Celebrating Earth Day, Oakland-style
on April 28, 2009
In easy view of crisscrossing highways and towering industrial parks, dozens of people marched through East Oakland’s flatlands wearing white surgical masks on Saturday. Families pushing strollers, men in suits, and kids with skateboards walked from Tassafaronga Recreation Center to Acorn Woodland Elementary School to celebrate ‘Love Yo Mama’ Earth Day and to call attention to environmental degradation in inner city neighborhoods.
As one boy suctioned the surgical mask to his face, he quickly lifted it back off saying, “Ew, my breath stank.” But, regardless of his breath, he put the mask back on and marched in solidarity with the crowd.
Last fall, Communities for a Better Environment-one of the march organizers — released a study showing that the Bay Area Air Quality Management District and the California Air Resource Board have major regional gaps in their emissions inventory. This means that, according to CBE, large parts of East Oakland are not being regulated, controlled or monitored for hazardous pollution, even in neighborhoods where people live.
“Children in the East Oakland area are hospitalized for asthma one and a half times more than children in the rest of Alameda County,” said Ana Orozco, a community organizer with CBE.
On nearby San Leandro Street diesel trucks sit and idle while waiting for their goods from the port, “adding to the pollution,” Orozco said. CBE says this is a national trend and often toxic and polluting sites are concentrated in low-income communities of color.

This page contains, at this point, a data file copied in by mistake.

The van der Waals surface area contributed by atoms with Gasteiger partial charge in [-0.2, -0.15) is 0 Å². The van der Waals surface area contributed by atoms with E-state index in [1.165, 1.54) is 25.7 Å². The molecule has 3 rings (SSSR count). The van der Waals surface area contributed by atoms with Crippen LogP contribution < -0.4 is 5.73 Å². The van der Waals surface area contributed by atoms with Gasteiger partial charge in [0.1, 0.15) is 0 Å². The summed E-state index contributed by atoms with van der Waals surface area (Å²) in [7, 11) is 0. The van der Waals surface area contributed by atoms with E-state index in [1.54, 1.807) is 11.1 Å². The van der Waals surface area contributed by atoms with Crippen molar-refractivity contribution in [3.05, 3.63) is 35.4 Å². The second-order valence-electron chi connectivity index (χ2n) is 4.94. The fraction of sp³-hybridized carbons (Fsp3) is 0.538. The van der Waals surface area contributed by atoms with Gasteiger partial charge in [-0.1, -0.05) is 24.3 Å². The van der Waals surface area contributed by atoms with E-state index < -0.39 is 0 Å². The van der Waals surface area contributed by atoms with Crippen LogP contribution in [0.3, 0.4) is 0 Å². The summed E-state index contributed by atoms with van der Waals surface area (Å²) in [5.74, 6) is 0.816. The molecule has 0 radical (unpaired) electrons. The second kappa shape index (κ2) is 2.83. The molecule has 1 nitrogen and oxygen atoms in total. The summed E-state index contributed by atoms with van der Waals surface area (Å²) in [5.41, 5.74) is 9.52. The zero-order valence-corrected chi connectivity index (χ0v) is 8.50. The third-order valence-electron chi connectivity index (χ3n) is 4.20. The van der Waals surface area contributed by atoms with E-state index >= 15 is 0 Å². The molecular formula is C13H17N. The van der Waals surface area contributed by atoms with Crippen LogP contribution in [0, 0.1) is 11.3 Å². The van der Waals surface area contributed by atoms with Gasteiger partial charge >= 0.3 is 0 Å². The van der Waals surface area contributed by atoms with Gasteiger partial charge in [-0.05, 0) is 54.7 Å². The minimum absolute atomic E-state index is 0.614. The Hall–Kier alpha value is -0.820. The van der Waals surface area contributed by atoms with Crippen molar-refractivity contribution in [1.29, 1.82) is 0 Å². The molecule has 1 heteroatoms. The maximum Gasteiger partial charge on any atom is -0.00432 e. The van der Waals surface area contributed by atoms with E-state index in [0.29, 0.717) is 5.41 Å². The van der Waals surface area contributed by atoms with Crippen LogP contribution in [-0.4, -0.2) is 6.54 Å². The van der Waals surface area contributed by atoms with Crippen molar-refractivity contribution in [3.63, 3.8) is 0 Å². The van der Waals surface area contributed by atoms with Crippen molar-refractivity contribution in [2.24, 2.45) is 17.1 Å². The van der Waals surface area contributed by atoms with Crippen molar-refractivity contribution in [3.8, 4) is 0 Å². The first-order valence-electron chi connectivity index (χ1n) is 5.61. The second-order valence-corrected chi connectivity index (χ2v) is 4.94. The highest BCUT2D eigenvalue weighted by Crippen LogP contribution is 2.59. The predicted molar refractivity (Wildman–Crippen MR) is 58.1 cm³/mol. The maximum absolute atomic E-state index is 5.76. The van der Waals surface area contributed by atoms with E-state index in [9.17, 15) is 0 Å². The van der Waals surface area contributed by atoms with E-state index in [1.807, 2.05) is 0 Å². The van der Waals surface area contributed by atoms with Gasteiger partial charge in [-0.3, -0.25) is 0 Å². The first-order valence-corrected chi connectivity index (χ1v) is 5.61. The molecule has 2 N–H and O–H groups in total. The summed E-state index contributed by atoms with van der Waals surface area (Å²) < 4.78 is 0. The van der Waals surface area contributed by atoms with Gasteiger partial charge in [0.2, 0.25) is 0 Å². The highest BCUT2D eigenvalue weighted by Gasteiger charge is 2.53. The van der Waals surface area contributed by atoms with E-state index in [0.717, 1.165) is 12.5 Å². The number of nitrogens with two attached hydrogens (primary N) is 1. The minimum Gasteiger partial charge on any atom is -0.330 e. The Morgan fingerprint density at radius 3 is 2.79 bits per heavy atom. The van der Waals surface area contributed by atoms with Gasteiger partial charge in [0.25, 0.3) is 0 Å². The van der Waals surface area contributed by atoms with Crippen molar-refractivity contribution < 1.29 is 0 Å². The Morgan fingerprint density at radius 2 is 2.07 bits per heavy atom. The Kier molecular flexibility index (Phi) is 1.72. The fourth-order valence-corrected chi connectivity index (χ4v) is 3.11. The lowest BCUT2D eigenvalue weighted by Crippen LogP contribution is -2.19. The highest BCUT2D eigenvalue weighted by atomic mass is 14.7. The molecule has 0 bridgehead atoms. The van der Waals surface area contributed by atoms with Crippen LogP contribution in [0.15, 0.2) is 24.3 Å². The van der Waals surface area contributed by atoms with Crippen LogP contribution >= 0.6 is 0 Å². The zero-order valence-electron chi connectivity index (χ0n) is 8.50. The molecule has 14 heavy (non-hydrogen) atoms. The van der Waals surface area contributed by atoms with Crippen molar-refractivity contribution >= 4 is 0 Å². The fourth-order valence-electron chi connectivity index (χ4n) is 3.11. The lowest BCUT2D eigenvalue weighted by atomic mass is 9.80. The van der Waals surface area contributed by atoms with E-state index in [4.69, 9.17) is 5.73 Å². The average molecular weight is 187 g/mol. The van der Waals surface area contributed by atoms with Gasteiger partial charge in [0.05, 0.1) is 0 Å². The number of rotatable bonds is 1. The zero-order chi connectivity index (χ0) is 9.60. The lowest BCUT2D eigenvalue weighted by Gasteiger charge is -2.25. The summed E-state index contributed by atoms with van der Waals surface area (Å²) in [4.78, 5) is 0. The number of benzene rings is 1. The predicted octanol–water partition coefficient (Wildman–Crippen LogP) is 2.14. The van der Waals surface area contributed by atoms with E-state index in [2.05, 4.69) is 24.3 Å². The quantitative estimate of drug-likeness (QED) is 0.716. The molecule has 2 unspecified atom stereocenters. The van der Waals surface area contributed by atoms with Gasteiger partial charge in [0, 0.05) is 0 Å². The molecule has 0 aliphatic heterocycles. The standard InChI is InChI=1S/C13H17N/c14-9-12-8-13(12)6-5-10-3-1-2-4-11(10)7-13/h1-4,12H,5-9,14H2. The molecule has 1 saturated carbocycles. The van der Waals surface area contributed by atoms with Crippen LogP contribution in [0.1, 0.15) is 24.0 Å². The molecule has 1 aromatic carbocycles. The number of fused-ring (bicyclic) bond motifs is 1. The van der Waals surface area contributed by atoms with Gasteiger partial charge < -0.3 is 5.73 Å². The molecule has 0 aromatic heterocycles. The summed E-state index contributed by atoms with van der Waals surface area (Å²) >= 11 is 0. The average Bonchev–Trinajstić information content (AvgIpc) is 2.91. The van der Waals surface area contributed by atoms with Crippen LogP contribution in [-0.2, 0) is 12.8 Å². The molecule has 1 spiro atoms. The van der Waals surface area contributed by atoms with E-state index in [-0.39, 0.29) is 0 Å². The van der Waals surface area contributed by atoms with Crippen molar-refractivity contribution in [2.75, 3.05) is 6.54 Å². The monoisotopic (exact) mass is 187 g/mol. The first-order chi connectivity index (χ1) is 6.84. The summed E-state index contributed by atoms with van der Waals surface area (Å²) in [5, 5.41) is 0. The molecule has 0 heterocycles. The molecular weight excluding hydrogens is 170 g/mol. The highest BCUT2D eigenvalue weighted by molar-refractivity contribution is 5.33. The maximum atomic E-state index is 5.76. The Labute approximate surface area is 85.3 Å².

Marchers placed informational pamphlets in Spanish and English on several tables lining the entrance to Acorn Elementary School, the radio station 93.3 La Raza blared Banda in the background, and volunteers stood on call to talk about the need for East Oakland residents to be aware of the environment and their right to live in a healthy community. On the opposite side of the school, on the outdoor basketball courts, a hip-hop DJ played old school jams while kids rushed from the march to sign up for a skateboard contest. The volunteer DJ, Ryan Espinoza, was happy to spend his day helping out this cause. “I schedule my work around these events,” he said.
More than 500 people came to the ‘Love Yo Mama’ Earth Day event at the school. “I think the day was a success,” Orozco said. “It was the first time we had an event on that scale and it was right in the heart of the Hegenberger corridor, where there are so many polluting facilities.”
Lead image: Preparing to march for environmental justice.
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